An enemy fortress

The foundation of the Kingdom of Lombardy-Venetia following the fall of Napoleon, brought the Austrians back to Milan in 1815. The castle continued to serve as a barracks, while the empty square behind the castle, Piazza d'Armi, became the setting for military parades.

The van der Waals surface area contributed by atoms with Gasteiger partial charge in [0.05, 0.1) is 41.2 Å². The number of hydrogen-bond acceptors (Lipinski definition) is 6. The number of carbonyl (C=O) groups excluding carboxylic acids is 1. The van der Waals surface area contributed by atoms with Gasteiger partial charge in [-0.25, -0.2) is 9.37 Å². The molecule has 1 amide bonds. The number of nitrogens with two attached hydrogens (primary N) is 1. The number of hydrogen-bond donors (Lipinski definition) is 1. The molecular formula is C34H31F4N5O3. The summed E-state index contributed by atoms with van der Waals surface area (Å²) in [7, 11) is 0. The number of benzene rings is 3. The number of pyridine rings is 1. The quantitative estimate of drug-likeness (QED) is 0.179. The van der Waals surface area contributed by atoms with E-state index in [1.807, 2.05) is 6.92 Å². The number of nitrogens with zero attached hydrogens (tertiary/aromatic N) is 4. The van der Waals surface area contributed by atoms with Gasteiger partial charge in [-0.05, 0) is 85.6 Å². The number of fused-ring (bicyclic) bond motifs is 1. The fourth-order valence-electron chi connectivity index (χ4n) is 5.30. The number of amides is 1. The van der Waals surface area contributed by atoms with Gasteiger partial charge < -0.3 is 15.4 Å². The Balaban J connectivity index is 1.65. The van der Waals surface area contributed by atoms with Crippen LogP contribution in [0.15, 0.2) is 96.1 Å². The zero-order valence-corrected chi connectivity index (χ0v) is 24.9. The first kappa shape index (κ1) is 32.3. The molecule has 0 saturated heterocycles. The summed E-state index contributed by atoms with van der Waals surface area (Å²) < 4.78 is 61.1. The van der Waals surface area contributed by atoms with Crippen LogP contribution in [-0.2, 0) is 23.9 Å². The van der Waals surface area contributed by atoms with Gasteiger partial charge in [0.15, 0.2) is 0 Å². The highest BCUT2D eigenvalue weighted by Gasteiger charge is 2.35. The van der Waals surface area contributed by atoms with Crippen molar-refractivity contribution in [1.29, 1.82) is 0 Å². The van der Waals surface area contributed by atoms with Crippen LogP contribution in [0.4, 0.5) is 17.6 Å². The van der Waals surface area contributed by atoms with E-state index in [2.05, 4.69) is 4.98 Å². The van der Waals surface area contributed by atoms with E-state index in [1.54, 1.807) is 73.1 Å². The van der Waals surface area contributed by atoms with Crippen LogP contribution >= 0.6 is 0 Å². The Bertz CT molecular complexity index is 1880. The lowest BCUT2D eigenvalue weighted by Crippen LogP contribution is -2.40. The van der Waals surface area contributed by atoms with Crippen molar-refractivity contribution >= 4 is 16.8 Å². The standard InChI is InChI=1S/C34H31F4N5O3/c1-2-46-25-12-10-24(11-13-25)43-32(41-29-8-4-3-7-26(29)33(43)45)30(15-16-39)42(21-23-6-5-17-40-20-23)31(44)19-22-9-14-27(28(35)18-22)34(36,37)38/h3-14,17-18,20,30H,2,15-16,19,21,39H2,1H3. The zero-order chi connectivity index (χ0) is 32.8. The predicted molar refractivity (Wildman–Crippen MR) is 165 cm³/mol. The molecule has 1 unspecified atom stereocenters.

During the uprising of the Five Days of Milan (18th - 22nd March 1848) the castle functioned as a prison for Milanese arrested by the Austrians and housed the canons that Radetzky used to bombard the city. After the retreat of the Habsburg troops piles of bodies of both men and women were discovered in different parts of the castle. In the following four months of provisional Milanese government the round corner towers were lowered. In 1859, when the Austrian army definitively capitulated, the castle was sacked by the local population, who looted weapons, furnishings and money destined for the troops.

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